Following Atticus: Forty-Eight High Peaks, One Little Dog, and an Extraordinary Friendship by Tom Ryan is published by William Morrow. It tells the story of my adventures with Atticus M. Finch, a little dog of some distinction. You can also find our column in the NorthCountry News.

Tuesday, January 06, 2009

Mt. Tecumseh: January 4, 2009

When I was ten years old and found a rare moment of alone time in the house I grew up in, I cracked open my father’s dusty and musty copy of “Bartlett’s Familiar Quotations” and discovered the brilliance of Ralph Waldo Emerson. At that very first meeting Emerson’s words ran through me like a terrible ache, both beautiful and fierce – the way only truth and love can. It was a bold awakening for a little boy who never enjoyed reading children’s books.

In the years since that fateful meeting Emerson has often offered me stars to navigate by even on the darkest of nights. And yet, of all of the profound things the author said and wrote in his lifetime, the ones I find myself stumbling over again and again on the trail over the past three years come from his simple little poem titled “Fable”.

The mountain and the squirrel

Had a quarrel,

And the former called the latter, "little prig":

Bun replied,

You are doubtless very big,

But all sorts of things and weather

Must be taken in together

To make up a year,

And a sphere.

And I think it no disgrace

To occupy my place.

If I'm not so large as you,

You are not so small as I,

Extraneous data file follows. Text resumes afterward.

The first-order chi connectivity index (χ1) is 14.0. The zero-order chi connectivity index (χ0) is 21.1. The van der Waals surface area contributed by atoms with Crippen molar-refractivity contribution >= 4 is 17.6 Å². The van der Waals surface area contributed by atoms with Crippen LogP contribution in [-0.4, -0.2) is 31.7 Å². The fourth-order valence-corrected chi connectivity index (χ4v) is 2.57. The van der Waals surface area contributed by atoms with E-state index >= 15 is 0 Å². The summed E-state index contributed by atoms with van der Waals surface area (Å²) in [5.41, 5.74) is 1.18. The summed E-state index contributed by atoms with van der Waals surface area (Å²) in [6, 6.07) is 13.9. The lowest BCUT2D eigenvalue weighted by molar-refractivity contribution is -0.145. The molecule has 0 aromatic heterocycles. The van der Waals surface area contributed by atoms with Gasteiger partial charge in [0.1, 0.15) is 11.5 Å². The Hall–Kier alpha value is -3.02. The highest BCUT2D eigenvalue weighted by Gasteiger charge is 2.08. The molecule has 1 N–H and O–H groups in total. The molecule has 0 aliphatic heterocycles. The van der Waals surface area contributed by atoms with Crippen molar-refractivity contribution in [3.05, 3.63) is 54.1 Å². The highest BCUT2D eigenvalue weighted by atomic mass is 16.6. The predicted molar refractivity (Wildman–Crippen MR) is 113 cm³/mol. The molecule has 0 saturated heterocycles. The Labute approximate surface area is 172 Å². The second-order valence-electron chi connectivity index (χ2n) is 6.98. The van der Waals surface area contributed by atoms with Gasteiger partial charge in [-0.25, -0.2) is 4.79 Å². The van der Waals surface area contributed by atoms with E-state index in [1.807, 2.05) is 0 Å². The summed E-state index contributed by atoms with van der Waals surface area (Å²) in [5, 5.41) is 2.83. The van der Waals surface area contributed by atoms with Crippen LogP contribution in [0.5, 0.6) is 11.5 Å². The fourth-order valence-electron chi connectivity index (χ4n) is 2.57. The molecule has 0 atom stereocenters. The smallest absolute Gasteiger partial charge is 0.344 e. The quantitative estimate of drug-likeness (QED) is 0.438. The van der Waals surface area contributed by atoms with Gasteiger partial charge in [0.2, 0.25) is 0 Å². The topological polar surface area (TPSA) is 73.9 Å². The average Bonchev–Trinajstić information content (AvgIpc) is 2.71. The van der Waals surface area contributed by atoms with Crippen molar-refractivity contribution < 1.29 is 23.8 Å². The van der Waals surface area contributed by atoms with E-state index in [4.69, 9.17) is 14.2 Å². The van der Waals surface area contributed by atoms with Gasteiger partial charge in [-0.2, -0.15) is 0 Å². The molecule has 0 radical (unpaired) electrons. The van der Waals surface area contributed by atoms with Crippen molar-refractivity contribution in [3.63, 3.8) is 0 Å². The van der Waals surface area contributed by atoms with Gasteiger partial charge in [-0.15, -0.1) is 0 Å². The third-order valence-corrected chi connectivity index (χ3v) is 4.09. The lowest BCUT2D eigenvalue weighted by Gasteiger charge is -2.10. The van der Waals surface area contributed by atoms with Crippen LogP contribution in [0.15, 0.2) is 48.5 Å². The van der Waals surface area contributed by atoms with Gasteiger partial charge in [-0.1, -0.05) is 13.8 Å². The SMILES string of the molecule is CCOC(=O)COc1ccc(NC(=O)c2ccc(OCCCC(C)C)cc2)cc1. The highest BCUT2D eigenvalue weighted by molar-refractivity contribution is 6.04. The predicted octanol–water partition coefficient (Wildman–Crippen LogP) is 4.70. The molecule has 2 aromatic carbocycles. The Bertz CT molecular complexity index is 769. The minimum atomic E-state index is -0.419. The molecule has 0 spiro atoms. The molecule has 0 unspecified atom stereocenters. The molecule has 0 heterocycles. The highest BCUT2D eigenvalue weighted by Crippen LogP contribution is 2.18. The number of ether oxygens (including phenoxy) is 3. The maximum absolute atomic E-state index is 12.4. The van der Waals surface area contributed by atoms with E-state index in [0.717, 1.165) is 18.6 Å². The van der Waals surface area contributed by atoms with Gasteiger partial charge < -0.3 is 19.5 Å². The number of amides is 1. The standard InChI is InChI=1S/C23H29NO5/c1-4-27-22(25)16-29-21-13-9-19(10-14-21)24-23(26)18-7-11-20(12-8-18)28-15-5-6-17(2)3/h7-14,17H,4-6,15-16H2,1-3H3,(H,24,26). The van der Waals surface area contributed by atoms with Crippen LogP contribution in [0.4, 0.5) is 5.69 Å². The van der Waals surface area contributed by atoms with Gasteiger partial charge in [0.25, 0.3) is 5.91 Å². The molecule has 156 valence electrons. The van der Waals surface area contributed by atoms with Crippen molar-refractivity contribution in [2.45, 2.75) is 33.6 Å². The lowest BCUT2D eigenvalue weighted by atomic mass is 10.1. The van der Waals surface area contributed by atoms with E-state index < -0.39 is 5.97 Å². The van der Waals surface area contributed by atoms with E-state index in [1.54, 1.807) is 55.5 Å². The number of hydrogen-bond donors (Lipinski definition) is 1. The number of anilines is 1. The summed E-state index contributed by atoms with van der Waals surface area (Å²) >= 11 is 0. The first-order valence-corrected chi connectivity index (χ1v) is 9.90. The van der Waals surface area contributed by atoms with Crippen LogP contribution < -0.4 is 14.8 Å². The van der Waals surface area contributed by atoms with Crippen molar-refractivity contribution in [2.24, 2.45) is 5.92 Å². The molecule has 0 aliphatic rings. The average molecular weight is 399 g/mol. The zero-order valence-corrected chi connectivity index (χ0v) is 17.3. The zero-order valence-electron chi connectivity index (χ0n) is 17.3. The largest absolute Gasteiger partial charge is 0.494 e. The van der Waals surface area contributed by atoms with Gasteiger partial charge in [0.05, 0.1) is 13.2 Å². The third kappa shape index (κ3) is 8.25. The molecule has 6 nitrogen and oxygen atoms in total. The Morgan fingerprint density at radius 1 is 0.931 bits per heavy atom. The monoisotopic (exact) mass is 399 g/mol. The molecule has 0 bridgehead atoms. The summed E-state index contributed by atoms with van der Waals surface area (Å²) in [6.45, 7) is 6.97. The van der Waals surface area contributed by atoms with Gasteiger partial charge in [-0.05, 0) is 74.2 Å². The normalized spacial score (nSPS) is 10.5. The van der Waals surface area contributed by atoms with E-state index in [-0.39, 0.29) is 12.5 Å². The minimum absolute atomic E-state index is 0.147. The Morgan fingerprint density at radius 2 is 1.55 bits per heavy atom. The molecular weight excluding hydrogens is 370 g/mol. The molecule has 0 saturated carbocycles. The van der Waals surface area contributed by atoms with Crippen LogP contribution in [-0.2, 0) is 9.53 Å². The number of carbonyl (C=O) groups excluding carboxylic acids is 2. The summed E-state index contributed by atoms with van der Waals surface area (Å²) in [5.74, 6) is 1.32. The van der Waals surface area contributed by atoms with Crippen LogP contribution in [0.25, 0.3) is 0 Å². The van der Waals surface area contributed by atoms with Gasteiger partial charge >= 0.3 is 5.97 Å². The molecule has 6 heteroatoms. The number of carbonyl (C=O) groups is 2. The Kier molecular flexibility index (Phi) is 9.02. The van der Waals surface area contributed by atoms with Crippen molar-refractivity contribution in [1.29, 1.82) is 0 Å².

And not half so spry:

I'll not deny you make

A very pretty squirrel track;

Talents differ; all is well and wisely put;

If I cannot carry forests on my back,

Neither can you crack a nut.

It is a lesson in where we all fit. We have our places, no matter how big, no matter how small. In many ways it has become the anthem that often plays in my head when I follow Atticus into the woods on a way to the mountaintop:

“And I think it no disgrace to occupy my place.

If I’m not so large as you, you are not so small as I…”

My little friend carries that same audacity with him wherever he goes and refuses to apologize for his size, or better yet, lack of it.

On Sunday I watched Atticus bound from the road onto a snow bank, deftly cross the icy stones in the stream and charge happily into the woods at the beginning of our trip up Tecumseh on Sunday. I recognized something I haven’t seen since last winter. We walk in the woods nearly every day and while he obviously enjoys it, there’s something different about a hike when we are climbing a mountain…especially in winter. He senses this is where he belongs, as if he’s home again. Whenever I see it in his eyes I feel as though I’m witnessing the reunion of two long lost friends bound by something so intimate that I’ll never fully understand it but I cannot help but fully appreciate the beauty of the moment.

The barometer of his happiness is often his ears and on Sunday they were flying high as he passed along the packed snow through January’s dark, naked trees while catching their growing shadows on the white snow. Occasionally he would stop his bounding long enough for his ears to cease flopping and wait up for me. But it was clear he wanted me to move faster – such unmitigated joy! If he could he would have grabbed me by the hand and dragged me along in his excitement.

After dipping down into the last stream crossing he was just as eager as he waited for me in each bend of those switchbacks before we started that long steady ascent towards the summit. But even in his excitement he slowed down and we began our long-nurtured routine that comes naturally. He leads; I follow – usually a constant ten yards behind.